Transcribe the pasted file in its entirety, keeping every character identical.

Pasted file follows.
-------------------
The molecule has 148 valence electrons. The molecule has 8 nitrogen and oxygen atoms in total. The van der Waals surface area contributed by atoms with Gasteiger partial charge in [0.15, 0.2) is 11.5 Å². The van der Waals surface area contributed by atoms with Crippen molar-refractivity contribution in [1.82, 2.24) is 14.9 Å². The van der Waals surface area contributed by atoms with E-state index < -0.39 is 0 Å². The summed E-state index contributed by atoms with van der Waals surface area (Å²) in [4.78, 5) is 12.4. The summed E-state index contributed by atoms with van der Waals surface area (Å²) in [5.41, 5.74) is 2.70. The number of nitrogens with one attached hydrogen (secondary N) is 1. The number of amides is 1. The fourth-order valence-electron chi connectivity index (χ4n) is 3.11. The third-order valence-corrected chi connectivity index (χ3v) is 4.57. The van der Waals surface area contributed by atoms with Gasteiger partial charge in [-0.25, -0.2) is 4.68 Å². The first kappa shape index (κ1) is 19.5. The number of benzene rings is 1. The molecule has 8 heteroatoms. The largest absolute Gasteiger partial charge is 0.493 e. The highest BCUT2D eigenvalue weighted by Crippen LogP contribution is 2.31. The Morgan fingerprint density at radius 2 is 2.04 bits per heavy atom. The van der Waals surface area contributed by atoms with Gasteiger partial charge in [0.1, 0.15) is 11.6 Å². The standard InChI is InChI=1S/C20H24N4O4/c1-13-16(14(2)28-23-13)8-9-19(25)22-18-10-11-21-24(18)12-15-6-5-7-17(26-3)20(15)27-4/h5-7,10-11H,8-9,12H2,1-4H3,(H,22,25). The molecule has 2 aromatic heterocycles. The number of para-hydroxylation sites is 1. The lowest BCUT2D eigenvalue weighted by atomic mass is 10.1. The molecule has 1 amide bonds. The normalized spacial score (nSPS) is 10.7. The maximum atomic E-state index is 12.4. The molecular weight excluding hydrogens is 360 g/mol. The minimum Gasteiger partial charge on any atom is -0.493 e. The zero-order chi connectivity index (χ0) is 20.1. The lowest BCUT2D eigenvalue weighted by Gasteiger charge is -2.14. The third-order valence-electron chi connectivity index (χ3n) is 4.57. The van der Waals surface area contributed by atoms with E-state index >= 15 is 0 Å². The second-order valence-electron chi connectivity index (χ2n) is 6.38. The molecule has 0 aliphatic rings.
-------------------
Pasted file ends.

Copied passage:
The molecule has 148 valence electrons. The molecule has 8 nitrogen and oxygen atoms in total. The van der Waals surface area contributed by atoms with Gasteiger partial charge in [0.15, 0.2) is 11.5 Å². The van der Waals surface area contributed by atoms with Crippen molar-refractivity contribution in [1.82, 2.24) is 14.9 Å². The van der Waals surface area contributed by atoms with E-state index < -0.39 is 0 Å². The summed E-state index contributed by atoms with van der Waals surface area (Å²) in [4.78, 5) is 12.4. The summed E-state index contributed by atoms with van der Waals surface area (Å²) in [5.41, 5.74) is 2.70. The number of nitrogens with one attached hydrogen (secondary N) is 1. The number of amides is 1. The fourth-order valence-electron chi connectivity index (χ4n) is 3.11. The third-order valence-corrected chi connectivity index (χ3v) is 4.57. The van der Waals surface area contributed by atoms with Gasteiger partial charge in [-0.25, -0.2) is 4.68 Å². The first kappa shape index (κ1) is 19.5. The number of benzene rings is 1. The molecule has 8 heteroatoms. The largest absolute Gasteiger partial charge is 0.493 e. The highest BCUT2D eigenvalue weighted by Crippen LogP contribution is 2.31. The Morgan fingerprint density at radius 2 is 2.04 bits per heavy atom. The van der Waals surface area contributed by atoms with Gasteiger partial charge in [0.1, 0.15) is 11.6 Å². The standard InChI is InChI=1S/C20H24N4O4/c1-13-16(14(2)28-23-13)8-9-19(25)22-18-10-11-21-24(18)12-15-6-5-7-17(26-3)20(15)27-4/h5-7,10-11H,8-9,12H2,1-4H3,(H,22,25). The molecule has 2 aromatic heterocycles. The number of para-hydroxylation sites is 1. The lowest BCUT2D eigenvalue weighted by atomic mass is 10.1. The molecule has 1 amide bonds. The normalized spacial score (nSPS) is 10.7. The maximum atomic E-state index is 12.4. The molecular weight excluding hydrogens is 360 g/mol. The minimum Gasteiger partial charge on any atom is -0.493 e. The zero-order chi connectivity index (χ0) is 20.1. The lowest BCUT2D eigenvalue weighted by Gasteiger charge is -2.14. The third-order valence-electron chi connectivity index (χ3n) is 4.57. The van der Waals surface area contributed by atoms with E-state index >= 15 is 0 Å². The second-order valence-electron chi connectivity index (χ2n) is 6.38. The molecule has 0 aliphatic rings.